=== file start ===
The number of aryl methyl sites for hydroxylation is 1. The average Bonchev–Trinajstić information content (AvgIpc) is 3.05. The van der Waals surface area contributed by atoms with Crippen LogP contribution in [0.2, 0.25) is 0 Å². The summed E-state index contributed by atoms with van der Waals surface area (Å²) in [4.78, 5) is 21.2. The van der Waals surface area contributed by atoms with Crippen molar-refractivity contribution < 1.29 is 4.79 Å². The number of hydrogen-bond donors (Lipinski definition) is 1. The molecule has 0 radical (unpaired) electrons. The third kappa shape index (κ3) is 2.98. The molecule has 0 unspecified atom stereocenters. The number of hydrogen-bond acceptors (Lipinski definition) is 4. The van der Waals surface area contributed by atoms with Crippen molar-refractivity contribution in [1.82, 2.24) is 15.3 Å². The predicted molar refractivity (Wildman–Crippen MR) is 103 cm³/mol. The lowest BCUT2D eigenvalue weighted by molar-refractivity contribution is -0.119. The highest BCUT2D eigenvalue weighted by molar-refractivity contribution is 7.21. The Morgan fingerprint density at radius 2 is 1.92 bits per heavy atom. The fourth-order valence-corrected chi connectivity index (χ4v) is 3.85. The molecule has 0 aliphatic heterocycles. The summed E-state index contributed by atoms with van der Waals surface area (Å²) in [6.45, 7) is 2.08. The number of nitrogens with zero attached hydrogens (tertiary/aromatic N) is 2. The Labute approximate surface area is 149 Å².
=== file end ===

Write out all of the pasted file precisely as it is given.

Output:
The number of aryl methyl sites for hydroxylation is 1. The average Bonchev–Trinajstić information content (AvgIpc) is 3.05. The van der Waals surface area contributed by atoms with Crippen LogP contribution in [0.2, 0.25) is 0 Å². The summed E-state index contributed by atoms with van der Waals surface area (Å²) in [4.78, 5) is 21.2. The van der Waals surface area contributed by atoms with Crippen molar-refractivity contribution < 1.29 is 4.79 Å². The number of hydrogen-bond donors (Lipinski definition) is 1. The molecule has 0 radical (unpaired) electrons. The third kappa shape index (κ3) is 2.98. The molecule has 0 unspecified atom stereocenters. The number of hydrogen-bond acceptors (Lipinski definition) is 4. The van der Waals surface area contributed by atoms with Crippen molar-refractivity contribution in [1.82, 2.24) is 15.3 Å². The predicted molar refractivity (Wildman–Crippen MR) is 103 cm³/mol. The lowest BCUT2D eigenvalue weighted by molar-refractivity contribution is -0.119. The highest BCUT2D eigenvalue weighted by molar-refractivity contribution is 7.21. The Morgan fingerprint density at radius 2 is 1.92 bits per heavy atom. The fourth-order valence-corrected chi connectivity index (χ4v) is 3.85. The molecule has 0 aliphatic heterocycles. The summed E-state index contributed by atoms with van der Waals surface area (Å²) in [6.45, 7) is 2.08. The number of nitrogens with zero attached hydrogens (tertiary/aromatic N) is 2. The Labute approximate surface area is 149 Å².